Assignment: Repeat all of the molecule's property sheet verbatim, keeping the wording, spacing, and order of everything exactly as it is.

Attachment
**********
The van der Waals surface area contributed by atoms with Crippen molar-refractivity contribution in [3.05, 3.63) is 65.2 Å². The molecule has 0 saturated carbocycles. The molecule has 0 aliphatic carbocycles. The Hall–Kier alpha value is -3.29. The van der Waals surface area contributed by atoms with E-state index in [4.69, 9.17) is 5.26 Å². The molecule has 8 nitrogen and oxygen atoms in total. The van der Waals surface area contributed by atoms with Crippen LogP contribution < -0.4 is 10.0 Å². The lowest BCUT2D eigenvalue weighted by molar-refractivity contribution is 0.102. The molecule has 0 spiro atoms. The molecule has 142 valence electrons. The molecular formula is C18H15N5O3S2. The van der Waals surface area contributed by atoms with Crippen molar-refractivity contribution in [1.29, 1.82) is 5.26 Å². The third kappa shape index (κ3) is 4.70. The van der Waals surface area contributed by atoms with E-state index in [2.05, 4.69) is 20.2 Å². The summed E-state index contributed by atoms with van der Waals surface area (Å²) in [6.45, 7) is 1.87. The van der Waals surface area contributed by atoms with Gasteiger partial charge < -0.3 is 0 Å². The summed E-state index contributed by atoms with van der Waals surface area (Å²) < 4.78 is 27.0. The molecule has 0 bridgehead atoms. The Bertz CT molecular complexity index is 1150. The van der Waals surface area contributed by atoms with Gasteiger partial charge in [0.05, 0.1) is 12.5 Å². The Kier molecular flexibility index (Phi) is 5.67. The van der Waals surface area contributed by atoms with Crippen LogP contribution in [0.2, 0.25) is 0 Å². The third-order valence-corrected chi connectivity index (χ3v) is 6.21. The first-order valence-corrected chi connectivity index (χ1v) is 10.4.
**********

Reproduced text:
The van der Waals surface area contributed by atoms with Crippen molar-refractivity contribution in [3.05, 3.63) is 65.2 Å². The molecule has 0 saturated carbocycles. The molecule has 0 aliphatic carbocycles. The Hall–Kier alpha value is -3.29. The van der Waals surface area contributed by atoms with E-state index in [4.69, 9.17) is 5.26 Å². The molecule has 8 nitrogen and oxygen atoms in total. The van der Waals surface area contributed by atoms with Crippen LogP contribution < -0.4 is 10.0 Å². The lowest BCUT2D eigenvalue weighted by molar-refractivity contribution is 0.102. The molecule has 0 spiro atoms. The molecule has 142 valence electrons. The molecular formula is C18H15N5O3S2. The van der Waals surface area contributed by atoms with Crippen molar-refractivity contribution in [1.29, 1.82) is 5.26 Å². The third kappa shape index (κ3) is 4.70. The van der Waals surface area contributed by atoms with E-state index in [2.05, 4.69) is 20.2 Å². The summed E-state index contributed by atoms with van der Waals surface area (Å²) in [6.45, 7) is 1.87. The van der Waals surface area contributed by atoms with Gasteiger partial charge < -0.3 is 0 Å². The summed E-state index contributed by atoms with van der Waals surface area (Å²) < 4.78 is 27.0. The molecule has 0 bridgehead atoms. The Bertz CT molecular complexity index is 1150. The van der Waals surface area contributed by atoms with Gasteiger partial charge in [0.05, 0.1) is 12.5 Å². The Kier molecular flexibility index (Phi) is 5.67. The van der Waals surface area contributed by atoms with Crippen LogP contribution in [0.2, 0.25) is 0 Å². The third-order valence-corrected chi connectivity index (χ3v) is 6.21. The first-order valence-corrected chi connectivity index (χ1v) is 10.4.